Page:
Oil prices and airline stocks, historically, display inverse correlations.
Conventional wisdom dictates that falling oil price are good for airline equities and that when oil prices, airlines can be pinched because fuel is the largest input cost in the airline business.
That makes what is currently happening with the U.S. Global Jets ETF (NYSEArca: JETS) and the United States Oil Fund (NYSEArca: USO) unique. JETS, the only dedicated airline ETF, is up 4.2% over the past month while USO, which tracks West Texas Intermediate crude oil futures, is higher by 5.3% over the same period.
JETS follows the U.S. Global Jets Index, which uses fundamental screens to select airline companies, with an emphasis on domestic carriers, along with global aircraft manufacturers and airport companies.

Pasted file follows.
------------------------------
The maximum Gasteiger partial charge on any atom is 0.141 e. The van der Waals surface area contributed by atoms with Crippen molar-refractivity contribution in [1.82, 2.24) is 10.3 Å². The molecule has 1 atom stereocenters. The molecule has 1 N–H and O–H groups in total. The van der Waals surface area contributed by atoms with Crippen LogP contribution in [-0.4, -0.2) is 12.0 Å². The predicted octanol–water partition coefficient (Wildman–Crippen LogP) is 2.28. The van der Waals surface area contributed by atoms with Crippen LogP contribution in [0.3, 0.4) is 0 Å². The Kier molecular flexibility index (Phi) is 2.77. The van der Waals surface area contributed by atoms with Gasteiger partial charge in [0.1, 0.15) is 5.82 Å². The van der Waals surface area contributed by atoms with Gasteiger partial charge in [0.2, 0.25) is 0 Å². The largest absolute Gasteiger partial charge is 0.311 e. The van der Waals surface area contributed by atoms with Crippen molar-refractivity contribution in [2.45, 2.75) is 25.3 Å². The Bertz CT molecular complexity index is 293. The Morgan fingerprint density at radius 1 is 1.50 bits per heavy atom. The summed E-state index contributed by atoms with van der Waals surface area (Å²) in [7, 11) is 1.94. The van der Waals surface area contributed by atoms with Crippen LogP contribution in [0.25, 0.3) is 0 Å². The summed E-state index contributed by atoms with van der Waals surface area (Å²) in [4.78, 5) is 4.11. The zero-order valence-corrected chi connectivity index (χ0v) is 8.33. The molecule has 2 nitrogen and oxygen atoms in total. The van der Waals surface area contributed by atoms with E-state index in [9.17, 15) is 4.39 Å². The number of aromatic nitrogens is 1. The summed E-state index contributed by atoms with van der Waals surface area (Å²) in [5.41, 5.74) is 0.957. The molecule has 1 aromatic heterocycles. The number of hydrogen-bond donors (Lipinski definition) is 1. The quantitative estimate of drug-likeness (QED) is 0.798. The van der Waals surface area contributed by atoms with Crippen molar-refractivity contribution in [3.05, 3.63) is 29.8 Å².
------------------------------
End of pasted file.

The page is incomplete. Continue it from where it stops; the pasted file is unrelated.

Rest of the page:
Along with lower oil prices, airline stocks look attractive in their own right. For instance, income-oriented investors may notice that airline stocks have seen improved dividend-yield growth. Additionally, the sector shows relatively cheap valuations. Airline stocks have a 7 times price-to-earnings ratio, whereas the broader transportation stocks have a 15 times ratio and the S&P 500 index shows 17 times P/E.
“Over the last three months, the NYSE Arca Airline Index — the XAL — and the price of crude have been moving in tandem. The two typically trade inversely as higher oil is typically bad for the group and vice versa,” reports CNBC.[related_stories]